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2: Life’s Diversity and Origins

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    Biology is the science of organisms, how organisms function, behave, interact, adapt, and, as populations, have and can evolve. As we will see, organisms are discrete, highly organized, bounded but open, non-equilibrium, physicochemical systems. Now that is a lot of words, so the question is what do they mean? How is a rock different from a mushroom that looks like a rock? What exactly, for example, is a bounded, non-equilibrium system? The answers are not simple; they assume a working knowledge of thermodynamics, a complex topic that we address in Chapter 5. For the moment, when we talk about a non-equilibrium system, we mean a system that can do various forms of work. Of course that means we have to define what we mean by work. For simplicity, we will start by defining work as some outcome that takes the input of energy to achieve. In the context of biological systems, work ranges from generating and maintaining molecular gradients and driving other unfavorable, that is energy-requiring reactions, such as the synthesis of a wide range of biomolecules, including nucleic acids, proteins, lipids, and carbohydrates, required for growth, reproduction, the generation of movement, and so on.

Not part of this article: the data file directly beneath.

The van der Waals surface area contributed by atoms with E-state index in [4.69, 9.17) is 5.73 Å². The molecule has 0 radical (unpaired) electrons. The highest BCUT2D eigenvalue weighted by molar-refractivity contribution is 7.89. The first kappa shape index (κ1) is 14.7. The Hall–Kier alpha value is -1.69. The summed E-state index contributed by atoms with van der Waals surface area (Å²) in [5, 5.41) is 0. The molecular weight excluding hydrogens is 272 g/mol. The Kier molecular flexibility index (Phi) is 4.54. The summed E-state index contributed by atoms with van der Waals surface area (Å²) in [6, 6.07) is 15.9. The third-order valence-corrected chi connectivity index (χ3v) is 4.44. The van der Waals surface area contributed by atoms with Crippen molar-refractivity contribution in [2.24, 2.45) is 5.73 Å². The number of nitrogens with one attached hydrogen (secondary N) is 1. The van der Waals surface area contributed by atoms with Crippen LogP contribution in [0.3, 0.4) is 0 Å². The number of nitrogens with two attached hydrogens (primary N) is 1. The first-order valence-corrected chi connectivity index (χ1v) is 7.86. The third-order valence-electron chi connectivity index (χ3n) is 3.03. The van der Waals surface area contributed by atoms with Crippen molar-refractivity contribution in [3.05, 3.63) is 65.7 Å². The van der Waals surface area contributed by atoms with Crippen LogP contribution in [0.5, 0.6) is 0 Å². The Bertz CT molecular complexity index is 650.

Contributors and Attributions

    • Michael W. Klymkowsky (University of Colorado Boulder) and Melanie M. Cooper (Michigan State University) with significant contributions by Emina Begovic & some editorial assistance of Rebecca Klymkowsky.

    This page titled 2: Life’s Diversity and Origins is shared under a not declared license and was authored, remixed, and/or curated by Michael W. Klymkowsky and Melanie M. Cooper.

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